Looking for a super-easy hack to learn common household vocabulary? Write new words on flashcards and tape them around the house.
If your target language uses gender articles (el, le, la>) remember to include those as well.
You can choose to label objects in one room at a time or choose a selection of frequently used words around the house.
Think of it as a cheatsheet. If your kids are too young to read, this trick will give you the extra confidence (and reminder) to use the target vocabulary when speaking with them.
Plus, the repetitive nature of continually reading and saying the same word will have you internalizing it in no time.
Older kids will have the advantage of having a written reminder around the house at their constant disposal.
You can also use the labels to play fun games like I-Spy, Hot-and-Cold, or a scavenger hunt.
Not only does cooking give you an excuse to spend quality family time, but it’s also a great way to try out new recipes from your target language’s culture.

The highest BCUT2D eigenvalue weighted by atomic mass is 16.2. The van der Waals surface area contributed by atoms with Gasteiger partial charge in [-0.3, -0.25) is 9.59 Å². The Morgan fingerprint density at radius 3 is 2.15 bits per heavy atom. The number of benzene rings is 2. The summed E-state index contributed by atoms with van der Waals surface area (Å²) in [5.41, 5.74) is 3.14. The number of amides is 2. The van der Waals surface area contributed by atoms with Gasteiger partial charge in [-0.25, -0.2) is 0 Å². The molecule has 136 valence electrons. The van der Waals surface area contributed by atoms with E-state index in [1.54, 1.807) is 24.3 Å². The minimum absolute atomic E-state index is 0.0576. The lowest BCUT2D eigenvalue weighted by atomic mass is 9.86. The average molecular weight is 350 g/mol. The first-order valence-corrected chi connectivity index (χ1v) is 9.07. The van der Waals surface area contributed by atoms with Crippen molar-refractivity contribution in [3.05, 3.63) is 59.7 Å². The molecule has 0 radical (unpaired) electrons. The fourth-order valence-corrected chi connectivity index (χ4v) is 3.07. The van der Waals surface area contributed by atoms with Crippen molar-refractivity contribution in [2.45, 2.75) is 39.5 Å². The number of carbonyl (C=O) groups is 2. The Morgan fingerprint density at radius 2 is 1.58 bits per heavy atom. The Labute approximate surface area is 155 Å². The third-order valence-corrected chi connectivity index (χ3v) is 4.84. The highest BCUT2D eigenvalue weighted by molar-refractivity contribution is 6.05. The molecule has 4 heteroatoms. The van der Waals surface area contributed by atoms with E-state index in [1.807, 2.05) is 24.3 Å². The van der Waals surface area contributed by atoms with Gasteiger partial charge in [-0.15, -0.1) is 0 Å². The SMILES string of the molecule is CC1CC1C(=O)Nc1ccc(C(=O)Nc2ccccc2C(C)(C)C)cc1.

You and your kids can test out some new (and hopefully delicious) foods like Spain’s tortilladepatatas—it’s a potato omelet that’s one of the country’s most culturally significant dishes.
Recipes, like this one, are simple enough to get everyone involved.
Try to use some related phrases and vocabulary words in the target language while cooking.
5. Take a Virtual Field Trip
Nowadays, a virtual field trip to nearly any country on the planet is just a click away. Make it kid-centered by having your kids choose where they want to go.
Google “virtual field trip + country,” check out this page with virtual field trips to Spanish-speaking countries, or wander aroundGoogle Arts Culture for a variety of field trip ideas.
6. Watch TV
In moderation, TV shows in the target language are a great way to get kids listening to proper pronunciation, different accents, and common phrases.
There are a few ways you can go about it.
The best option is to choose original content in the target language. This means that kids will be watching culturally relevant material, with native accents and vocabulary.